If you're working on your own, then you do you and I won't judge you for it. But if you work on a team or even ask someone for help with your code, it is extremely important to follow strict standards for formatting and readability. I agree that it's fun to to hacky stuff that the language allows you to do. To be completely honest, one of my favorite single lines of code ever is this C code:
C:
while(*s++ = *t++);
It's such a cool way to copy a string, and once you know it, it's easy to execute. However, it's horrible to encounter something like that in someone else's code, and I would never actually use that type of code in anything important. For another example, let's look at the code you gave:
GML:
if x=0 x=1
After looking at it for 30 seconds, I think I know what it does, but I'm still not sure. If I had to guess, based on what I know of GML, it sets x to 1 if it currently equals 0. However, it goes against standards set in practically every single other popular language out there. Every other language has some sort of delimiter between the condition it's testing and the statement it conditionally executes. Python requires a colon and a newline, and C-style languages require a closing parentheses. This makes it obvious what code is always executed, and what code is only sometimes executed. Additionally, the expression x=0 is ambiguous. From what I know of GML, it simply returns a boolean, and doesn't actually set the value. However, all other popular languages are consistent in how they work. A single equals sign will always set the variable to the value on the right, regardless of the context. Safe languages like Java will even throw an error if you accidentally try to use a single equals in the condition of an if-statement. Putting in a second equals sign costs you an extra 0.2 seconds, and saves multiple seconds or even multiple minutes of the time of people reading the code.

GML is very different from most other languages. If you learn one side before the other, it's difficult to make the paradigm transition, which is why I don't like recommending GML as a first language if you want to get into other languages later. If you're committed to going into any professional career that requires coding, I would recommend learning an easy language like Python or Java, and approaching it as if it's your first language. It will be difficult to adjust from GML to what people in the real world use, but once you have significant experience you will see the many ways that GML is inconsistent with other languages, and how it teaches bad habits. It's an easy language to learn, but is a more difficult route to learning how to program in the real world.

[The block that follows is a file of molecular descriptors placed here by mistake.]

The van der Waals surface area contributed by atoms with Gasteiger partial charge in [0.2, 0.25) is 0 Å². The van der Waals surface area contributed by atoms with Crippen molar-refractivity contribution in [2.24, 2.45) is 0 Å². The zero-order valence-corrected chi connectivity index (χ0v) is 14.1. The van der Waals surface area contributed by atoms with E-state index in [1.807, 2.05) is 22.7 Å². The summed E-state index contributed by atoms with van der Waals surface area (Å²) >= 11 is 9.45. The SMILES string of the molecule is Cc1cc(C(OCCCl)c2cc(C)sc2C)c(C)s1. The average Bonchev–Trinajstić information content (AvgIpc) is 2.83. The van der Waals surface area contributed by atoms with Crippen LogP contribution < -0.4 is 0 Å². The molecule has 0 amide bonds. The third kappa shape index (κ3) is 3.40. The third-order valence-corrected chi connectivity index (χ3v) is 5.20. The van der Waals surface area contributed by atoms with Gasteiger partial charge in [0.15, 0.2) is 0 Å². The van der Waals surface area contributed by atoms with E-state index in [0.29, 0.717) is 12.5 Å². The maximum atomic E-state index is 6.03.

You should try C or C++. Its much more immediate than c# (no need for classes everywhere)
C/C++ are not good languages for beginners. The manual memory management is valuable to know about and useful in some situations, but adds another layer of complexity to something that's already complex to learn. They're also falling out of use for general purpose programming these days due to several factors, most notably the availability of powerful computers—it's usually better to buy a computer that's twice as fast rather than spend more time coding something that that runs twice as fast. They're good languages to know, but certainly not required, and there's better languages to start with.

I sit here noticing the surge in python learning and use, and think, almost having and existential crisis to myself "python is someone's first language".
Python is a good language for beginners in almost all regards. It tends to use more english and less symbols, so you have fewer things to memorize when you're starting off. It allows but doesn't force OOP, so you can start off ignoring classes entirely, and then learning about them later on when you're ready. You don't have to deal with primitive data types at all. The strict style guidelines force you to follow good habits early on, and make it easier for mentors to look at and understand beginners' code. It's also overall a good language for small personal projects and fast prototyping, which is most of what a beginner is going to want to do when they're starting. Once you have a good handle on python, most of the same paradigms exist in C/C++/C#/Java/JavaScript, so it's easier to make the switch and learn the few new concepts you need to learn (memory management, strong/static typing, different types of primitives). The one part of python that is universally bad is the garbage that almost everyone tries to pass off as documentation; TensorFlow is the only decent documentation I have ever seen for a python project. It's also not the fasted language by any means, but it's fast enough for most things, and most other things have python packages with a backend written in C or some other high-performance language.